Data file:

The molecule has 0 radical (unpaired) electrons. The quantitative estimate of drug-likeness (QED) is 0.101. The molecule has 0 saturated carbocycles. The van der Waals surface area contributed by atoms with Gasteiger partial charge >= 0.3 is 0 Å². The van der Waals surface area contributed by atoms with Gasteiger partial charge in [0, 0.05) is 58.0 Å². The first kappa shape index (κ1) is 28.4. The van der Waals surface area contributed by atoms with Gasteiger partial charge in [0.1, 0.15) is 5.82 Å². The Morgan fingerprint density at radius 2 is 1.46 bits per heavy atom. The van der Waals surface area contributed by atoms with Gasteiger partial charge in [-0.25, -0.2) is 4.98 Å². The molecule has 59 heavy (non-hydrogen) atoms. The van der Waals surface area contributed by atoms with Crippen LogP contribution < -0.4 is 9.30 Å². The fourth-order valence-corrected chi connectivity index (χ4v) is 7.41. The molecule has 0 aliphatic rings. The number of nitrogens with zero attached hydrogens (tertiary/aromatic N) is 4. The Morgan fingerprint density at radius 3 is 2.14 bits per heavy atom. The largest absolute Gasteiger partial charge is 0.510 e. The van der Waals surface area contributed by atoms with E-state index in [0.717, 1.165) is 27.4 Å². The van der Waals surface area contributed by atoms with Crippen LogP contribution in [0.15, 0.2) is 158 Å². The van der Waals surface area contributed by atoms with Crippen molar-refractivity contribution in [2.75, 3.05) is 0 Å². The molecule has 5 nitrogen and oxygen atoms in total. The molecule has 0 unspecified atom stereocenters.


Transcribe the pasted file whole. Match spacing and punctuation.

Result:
The molecule has 0 radical (unpaired) electrons. The quantitative estimate of drug-likeness (QED) is 0.101. The molecule has 0 saturated carbocycles. The van der Waals surface area contributed by atoms with Gasteiger partial charge >= 0.3 is 0 Å². The van der Waals surface area contributed by atoms with Gasteiger partial charge in [0, 0.05) is 58.0 Å². The first kappa shape index (κ1) is 28.4. The van der Waals surface area contributed by atoms with Gasteiger partial charge in [0.1, 0.15) is 5.82 Å². The Morgan fingerprint density at radius 2 is 1.46 bits per heavy atom. The van der Waals surface area contributed by atoms with Gasteiger partial charge in [-0.25, -0.2) is 4.98 Å². The molecule has 59 heavy (non-hydrogen) atoms. The van der Waals surface area contributed by atoms with Crippen LogP contribution < -0.4 is 9.30 Å². The fourth-order valence-corrected chi connectivity index (χ4v) is 7.41. The molecule has 0 aliphatic rings. The number of nitrogens with zero attached hydrogens (tertiary/aromatic N) is 4. The Morgan fingerprint density at radius 3 is 2.14 bits per heavy atom. The largest absolute Gasteiger partial charge is 0.510 e. The van der Waals surface area contributed by atoms with E-state index in [0.717, 1.165) is 27.4 Å². The van der Waals surface area contributed by atoms with Crippen LogP contribution in [0.15, 0.2) is 158 Å². The van der Waals surface area contributed by atoms with Crippen molar-refractivity contribution in [2.75, 3.05) is 0 Å². The molecule has 5 nitrogen and oxygen atoms in total. The molecule has 0 unspecified atom stereocenters.